Tony Wise, the Cowboy offensive line coach, and Johnson go way back; they hooked up as assistants at Pitt in 1977 and have worked together almost every year since. Still, every few weeks, Wise comes up feeling like the Scarecrow did at the end of The Wizard of Oz. "Jimmy doesn't get in drills, and so many people have viewed that as a real chink in his armor—that he lets his people work," says Wise. "But he's fantastic at coming by, dropping hints, getting me thinking. Two weeks later I'll say, 'Jeez, Jimmy, I think we ought to do such-and-such.' And he'll say, 'That's a hell of an idea, Tony.' "
"Jimmy is a very shrewd man," says Irvin, who has played for Johnson in both Miami and Dallas and is the Lion of sorts in this scenario. "He'll make you do some things you don't want to do, and you know you don't want to do them, but for some reason you'll do them and enjoy it."
Irvin, who had an All-Pro season in 1991 with an NFC-high 93 receptions, was perceived at Miami as the quintessential Hurricane hot dog, who, among other things, ran right up into the Orange Bowl bleachers after a touchdown catch. Johnson was regarded as the guy who turned those hot dogs and other assorted hell-raisers loose on the rest of the country. The Miami players really stirred things up before the 1986 national championship game, in the Fiesta Bowl against clean-cut Penn State. Some Hurricane players wore camouflage fatigues as they deplaned in Tempe, Ariz.; all of them walked out of a steak fry honoring both teams; and during pregame warmups some Miami players swore at Penn State players and coaches. When Penn State coach Joe Paterno's "good kids" won the game 14-10, Middle America cheered.
Johnson cuts to the bottom line when he talks of the resentment that built up against his Miami teams. "We had a lot of black players out front," he says. "I think a lot of the resentment came that way. The black players knew that, and the black players knew how I felt. I don't know that there was racism involved in the resentment, but there was some ignorance involved—people who have had few dealings with other ethnic groups. I mean real relationships, not getting somebody to clean your house."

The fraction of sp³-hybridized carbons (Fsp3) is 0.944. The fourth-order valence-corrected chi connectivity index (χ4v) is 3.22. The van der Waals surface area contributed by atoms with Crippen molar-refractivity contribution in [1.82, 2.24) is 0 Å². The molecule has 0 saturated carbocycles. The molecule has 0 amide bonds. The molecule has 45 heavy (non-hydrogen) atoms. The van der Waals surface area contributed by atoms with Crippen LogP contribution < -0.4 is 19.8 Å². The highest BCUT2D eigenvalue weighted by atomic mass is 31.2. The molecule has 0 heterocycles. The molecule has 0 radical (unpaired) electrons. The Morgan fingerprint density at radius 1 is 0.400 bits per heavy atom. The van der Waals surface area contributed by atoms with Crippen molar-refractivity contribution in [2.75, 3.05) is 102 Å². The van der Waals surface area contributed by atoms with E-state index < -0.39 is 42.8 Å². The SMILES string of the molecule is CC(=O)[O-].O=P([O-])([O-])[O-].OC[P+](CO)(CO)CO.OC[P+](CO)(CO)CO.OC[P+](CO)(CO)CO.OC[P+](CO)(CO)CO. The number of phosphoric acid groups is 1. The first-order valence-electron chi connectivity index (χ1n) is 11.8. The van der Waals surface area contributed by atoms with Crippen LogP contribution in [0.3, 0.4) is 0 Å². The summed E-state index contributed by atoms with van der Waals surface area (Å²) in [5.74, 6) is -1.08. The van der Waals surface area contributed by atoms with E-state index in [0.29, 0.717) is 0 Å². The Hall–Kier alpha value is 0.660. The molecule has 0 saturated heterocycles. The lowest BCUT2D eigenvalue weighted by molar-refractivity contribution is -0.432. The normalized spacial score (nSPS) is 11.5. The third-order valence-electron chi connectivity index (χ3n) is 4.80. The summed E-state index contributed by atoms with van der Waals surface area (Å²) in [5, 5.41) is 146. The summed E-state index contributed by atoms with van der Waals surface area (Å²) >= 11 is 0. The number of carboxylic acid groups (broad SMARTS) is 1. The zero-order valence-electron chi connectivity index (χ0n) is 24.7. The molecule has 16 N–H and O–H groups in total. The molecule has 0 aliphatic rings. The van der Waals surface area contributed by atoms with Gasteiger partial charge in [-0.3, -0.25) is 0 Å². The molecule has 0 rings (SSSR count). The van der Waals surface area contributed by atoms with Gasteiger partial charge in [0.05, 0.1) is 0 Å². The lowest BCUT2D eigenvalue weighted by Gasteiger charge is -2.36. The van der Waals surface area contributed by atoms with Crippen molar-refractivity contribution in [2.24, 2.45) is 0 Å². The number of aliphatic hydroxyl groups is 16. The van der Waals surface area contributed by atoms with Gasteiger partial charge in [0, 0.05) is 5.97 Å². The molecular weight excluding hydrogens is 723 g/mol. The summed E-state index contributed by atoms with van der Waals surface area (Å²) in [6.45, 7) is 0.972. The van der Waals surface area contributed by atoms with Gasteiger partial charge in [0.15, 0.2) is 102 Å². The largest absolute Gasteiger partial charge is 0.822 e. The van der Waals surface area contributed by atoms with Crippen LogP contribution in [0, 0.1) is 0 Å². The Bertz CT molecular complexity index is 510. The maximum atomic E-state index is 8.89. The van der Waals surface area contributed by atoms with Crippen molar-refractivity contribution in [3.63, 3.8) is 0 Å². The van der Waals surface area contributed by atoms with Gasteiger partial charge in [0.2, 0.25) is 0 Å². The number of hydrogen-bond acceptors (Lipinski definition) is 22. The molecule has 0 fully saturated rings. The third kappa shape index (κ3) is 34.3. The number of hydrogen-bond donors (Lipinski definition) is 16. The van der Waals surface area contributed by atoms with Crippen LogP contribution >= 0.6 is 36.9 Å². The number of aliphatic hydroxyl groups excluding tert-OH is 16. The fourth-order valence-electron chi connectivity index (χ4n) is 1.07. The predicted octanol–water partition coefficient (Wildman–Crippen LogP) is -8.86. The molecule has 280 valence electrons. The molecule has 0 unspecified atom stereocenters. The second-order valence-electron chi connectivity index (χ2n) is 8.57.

Does Johnson genuinely have such a great rapport with his players? "With the blacks? Yes!" says Irvin. "He'll sit there and listen—I mean, really listen. You know he's in your corner, no matter how the media caves in on you. It takes the load off. Then when you go on the field and the man says, 'I want you to run down there, catch that ball and run into that wall,' who are you to say no? You say, 'O.K., Coach, you were there for me, and now I'm going to give it up for you.' And you run into the wall."
At Miami, Johnson was "such a father," says Irvin. "We'd have these Thursday-night meetings where he would go around the room to each individual, and you had to tell him what you planned on doing in 10 years. He wouldn't let you say football. And you had to tell him what you were doing toward that goal.
"Now it's just football," Irvin says of the relationship between coach and player in the NFL. "I know he loves football, but I think he misses being that fatherly figure to so many kids."
"I don't want to lose the feeling I have for players," says Johnson, "but the pro system almost causes you to be cold and insensitive, when you have to release players yearly."
But the tough personnel moves that have to be made in the NFL also offer Johnson an opportunity to work his wizardry. And never has he been more of a wiz than when he instigated the famous Herschel Walker deal in October 1989. While jogging with his assistants during a lunch break, "Jimmy was talking about what we could do to get this thing turned quicker," says defensive coordinator Dave Wannstedt, who also hooked up with Johnson for the first time at Pitt. "What did we have of value on the club?"
The answer was easy: Walker, who rushed for 1,514 yards and caught 53 passes for 505 yards the year before, was the only Pro Bowl player Dallas had left. But Johnson doesn't believe in building an offense around one player. Besides, he sensed something in Walker. "Jimmy's into all that psychology baloney," says Wise, forgetting how well it works on Wise himself. "Jimmy said, 'I'm concerned about whether Herschel's heart is in it for the long run.' " And so to the shock of his assistants running beside him, Johnson decided he would try to deal Walker for a package of players and draft picks.